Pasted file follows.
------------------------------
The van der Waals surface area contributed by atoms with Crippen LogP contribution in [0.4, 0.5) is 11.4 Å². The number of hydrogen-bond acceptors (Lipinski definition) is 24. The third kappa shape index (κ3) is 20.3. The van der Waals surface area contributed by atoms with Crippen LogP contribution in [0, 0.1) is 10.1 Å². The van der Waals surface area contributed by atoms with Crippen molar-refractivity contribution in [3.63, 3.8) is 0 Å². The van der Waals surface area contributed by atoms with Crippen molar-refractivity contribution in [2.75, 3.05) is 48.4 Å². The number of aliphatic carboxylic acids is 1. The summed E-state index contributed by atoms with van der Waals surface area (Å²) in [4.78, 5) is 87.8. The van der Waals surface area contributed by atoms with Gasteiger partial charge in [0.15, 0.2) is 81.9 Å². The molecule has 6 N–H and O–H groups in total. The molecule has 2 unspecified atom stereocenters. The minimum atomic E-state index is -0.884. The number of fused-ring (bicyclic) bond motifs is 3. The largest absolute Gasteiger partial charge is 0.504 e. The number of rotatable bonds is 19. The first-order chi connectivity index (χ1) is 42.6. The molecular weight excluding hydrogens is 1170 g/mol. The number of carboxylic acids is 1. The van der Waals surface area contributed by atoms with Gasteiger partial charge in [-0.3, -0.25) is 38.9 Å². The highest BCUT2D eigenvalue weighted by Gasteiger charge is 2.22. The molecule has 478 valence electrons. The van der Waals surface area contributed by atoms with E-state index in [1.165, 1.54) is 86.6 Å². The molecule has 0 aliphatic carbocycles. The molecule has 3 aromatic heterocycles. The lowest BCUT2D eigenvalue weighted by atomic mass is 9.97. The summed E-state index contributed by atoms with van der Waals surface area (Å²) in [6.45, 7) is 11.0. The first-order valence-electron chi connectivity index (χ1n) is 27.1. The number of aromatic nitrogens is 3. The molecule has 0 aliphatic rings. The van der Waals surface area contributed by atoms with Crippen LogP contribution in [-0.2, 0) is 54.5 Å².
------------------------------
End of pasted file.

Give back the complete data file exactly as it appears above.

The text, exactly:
The van der Waals surface area contributed by atoms with Crippen LogP contribution in [0.4, 0.5) is 11.4 Å². The number of hydrogen-bond acceptors (Lipinski definition) is 24. The third kappa shape index (κ3) is 20.3. The van der Waals surface area contributed by atoms with Crippen LogP contribution in [0, 0.1) is 10.1 Å². The van der Waals surface area contributed by atoms with Crippen molar-refractivity contribution in [3.63, 3.8) is 0 Å². The van der Waals surface area contributed by atoms with Crippen molar-refractivity contribution in [2.75, 3.05) is 48.4 Å². The number of aliphatic carboxylic acids is 1. The summed E-state index contributed by atoms with van der Waals surface area (Å²) in [4.78, 5) is 87.8. The van der Waals surface area contributed by atoms with Gasteiger partial charge in [0.15, 0.2) is 81.9 Å². The molecule has 6 N–H and O–H groups in total. The molecule has 2 unspecified atom stereocenters. The minimum atomic E-state index is -0.884. The number of fused-ring (bicyclic) bond motifs is 3. The largest absolute Gasteiger partial charge is 0.504 e. The number of rotatable bonds is 19. The first-order chi connectivity index (χ1) is 42.6. The molecular weight excluding hydrogens is 1170 g/mol. The number of carboxylic acids is 1. The van der Waals surface area contributed by atoms with Gasteiger partial charge in [-0.3, -0.25) is 38.9 Å². The highest BCUT2D eigenvalue weighted by Gasteiger charge is 2.22. The molecule has 478 valence electrons. The van der Waals surface area contributed by atoms with E-state index in [1.165, 1.54) is 86.6 Å². The molecule has 0 aliphatic carbocycles. The molecule has 3 aromatic heterocycles. The lowest BCUT2D eigenvalue weighted by atomic mass is 9.97. The summed E-state index contributed by atoms with van der Waals surface area (Å²) in [6.45, 7) is 11.0. The first-order valence-electron chi connectivity index (χ1n) is 27.1. The number of aromatic nitrogens is 3. The molecule has 0 aliphatic rings. The van der Waals surface area contributed by atoms with Crippen LogP contribution in [-0.2, 0) is 54.5 Å².